It is Chinese New Year, and a good time to talk about elderly people.
They have always had a special place during this festive period, when families show respect to them in time-honoured tradition.
For Singapore, it has also been a time when more people are asking for more to be done for them.
The Government has said it will be introducing a Silver Support Scheme during the Budget statement tomorrow.
When the Prime Minister first mentioned it last year, he said it was aimed at helping the bottom 10 per cent to 20 per cent of the elderly who have limited means because they did not save up enough in their Central Provident Fund accounts, or are without family support.
Together with the Pioneer Generation Package, these schemes signal a growing acceptance that older Singaporeans need more help from the community.
It is a welcome development and part of how the Government's views on welfare and assistance have changed in recent years.
As more such schemes are being introduced, it is important for Singaporeans to have a common understanding on the broad approach to this issue.
You could start with answering the basic question: Why do we want to help the old?
I can think of three good reasons.
First, it is about helping the weak and vulnerable in society.
Old age can bring many health and psychological problems that make it hard for the elderly to cope with everyday life.
As individuals, we instinctively want to help these people whenever we can.
As a society, we also feel some moral obligation to do so, and it reinforces the sense that we belong to a community that looks after one another.
We feel it is a mark of a gracious and generous society.
Moreover, when help is extended to the old, it does not create the sort of problems that make many wary of over-generous state help.
There is no danger of creating a crutch mentality or eroding the spirit of self-reliance.
Old people who need help cannot help growing old, not because they are lazy or unwilling to help themselves.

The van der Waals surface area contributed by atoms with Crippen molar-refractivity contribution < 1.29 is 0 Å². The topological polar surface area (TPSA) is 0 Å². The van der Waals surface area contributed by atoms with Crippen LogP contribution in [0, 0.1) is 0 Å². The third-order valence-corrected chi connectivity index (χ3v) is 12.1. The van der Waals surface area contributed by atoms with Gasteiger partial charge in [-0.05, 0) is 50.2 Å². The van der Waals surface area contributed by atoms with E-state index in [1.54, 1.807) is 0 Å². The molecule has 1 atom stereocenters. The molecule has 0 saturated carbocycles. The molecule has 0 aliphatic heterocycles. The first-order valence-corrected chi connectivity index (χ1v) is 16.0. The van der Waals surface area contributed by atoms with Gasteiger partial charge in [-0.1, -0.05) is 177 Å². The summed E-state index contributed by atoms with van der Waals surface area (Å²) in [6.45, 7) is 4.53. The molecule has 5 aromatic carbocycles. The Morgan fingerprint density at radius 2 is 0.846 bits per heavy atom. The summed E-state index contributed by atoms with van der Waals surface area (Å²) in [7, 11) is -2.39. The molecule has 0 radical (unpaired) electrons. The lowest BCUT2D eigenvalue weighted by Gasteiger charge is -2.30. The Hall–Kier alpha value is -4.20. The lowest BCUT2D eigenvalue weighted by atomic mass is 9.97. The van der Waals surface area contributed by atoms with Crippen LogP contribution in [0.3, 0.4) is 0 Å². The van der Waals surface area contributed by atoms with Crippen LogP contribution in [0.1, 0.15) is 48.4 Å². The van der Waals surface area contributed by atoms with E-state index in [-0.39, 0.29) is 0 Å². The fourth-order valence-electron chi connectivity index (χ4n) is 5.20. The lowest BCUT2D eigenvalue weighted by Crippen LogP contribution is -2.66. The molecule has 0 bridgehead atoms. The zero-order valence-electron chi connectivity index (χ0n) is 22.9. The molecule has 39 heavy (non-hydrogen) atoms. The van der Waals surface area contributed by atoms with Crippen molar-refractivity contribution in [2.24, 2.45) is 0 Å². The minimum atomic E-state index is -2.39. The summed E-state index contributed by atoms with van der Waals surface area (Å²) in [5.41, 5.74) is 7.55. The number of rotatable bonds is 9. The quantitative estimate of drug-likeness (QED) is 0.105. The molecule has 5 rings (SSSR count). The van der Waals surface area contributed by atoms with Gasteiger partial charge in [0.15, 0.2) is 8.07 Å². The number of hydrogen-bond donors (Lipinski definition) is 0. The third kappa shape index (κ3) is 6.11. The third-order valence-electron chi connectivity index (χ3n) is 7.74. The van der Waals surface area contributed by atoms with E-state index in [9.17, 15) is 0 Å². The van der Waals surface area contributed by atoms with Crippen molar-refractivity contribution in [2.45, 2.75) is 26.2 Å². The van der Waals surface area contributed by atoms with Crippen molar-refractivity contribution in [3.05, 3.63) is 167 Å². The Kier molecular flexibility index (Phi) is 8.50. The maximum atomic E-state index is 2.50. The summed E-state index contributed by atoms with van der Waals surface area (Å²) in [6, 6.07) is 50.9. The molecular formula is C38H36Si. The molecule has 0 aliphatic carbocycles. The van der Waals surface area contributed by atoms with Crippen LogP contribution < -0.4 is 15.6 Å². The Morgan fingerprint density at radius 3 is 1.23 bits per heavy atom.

We can help them without feeling guilty or anxious about the unintended consequences of welfare.
The only question is whether there are enough resources to do so and what form of help to best give.
The second reason to help the old is very different from the first and requires us to think about the old in a completely different way.
It is about the special skill and talent they possess precisely because they are old and have acquired life-long experiences.
This might sound counter-intuitive because we have a tendency to think of the old as being less useful and dependent, with little to contribute.
In his book, The Wisdom Paradox, the neuropsychologist Elkhonon Goldberg argues that the ageing brain is sharper in several key areas though it might lose out in others, such as memory retention and speed.
One strength of an older brain: pattern recognition. Older people, for example, might be better at sizing up situations and solving problems without going through the step-by-step reasoning that younger people are quicker at.
They can connect the dots better because they are able to see the connections, perhaps drawing from past experience in dealing with similar problems.
He writes: "It is time to stop thinking of the ageing of our minds and our brains solely in terms of mental losses, and losses alone. The ageing of the mind is equally about gains. As we age, we may lose the power of our memory or sustained concentration. But as we grow older, we may gain wisdom or at least expertise and competence."
Other researchers have drawn similar conclusions when trying to find out more about what it means to be wise rather than merely smart or quick.
Dr Goldberg's particular insight is that the brain changes with age to bring out these special powers of perception.
Another interesting study has to do with whether older or younger people feel happier.
The conventional wisdom is that old people are less happy, and that we become unhappier as we age.
In fact, this isn't true.
A 2006 study based on how people of different ages assessed their own happiness found the older groups reporting higher levels of personal happiness than younger ones.
What this all means is that both in terms of their capacity to exercise wisdom and their attitude towards life, older people have much going for them.
If we recognise these positive attributes and change the way we view them, we might be better able to appreciate that they have much to contribute to the well-being of the community.
We can then discuss how best to help them do so.
The third reason to do more for the elderly might seem so obvious it risks being overlooked.
It is that the old have a limited time left, so we should do a lot for them.
This might seem like stating the obvious, but understanding it at a deeper level requires us to value people differently from how we usually do.
It doesn't matter who they are or what they do.
The fact is that they have less time left, want to be able to make full use of it, and we should help them do so.
None of these three reasons has anything to do with the contributions that old people might have made when they were younger.
It should not matter what their contributions were, or whether they belong to the pioneer generation.
Doing more for the elderly is about appreciating their special place in society, and valuing them for who they are.
Happy Chinese New Year.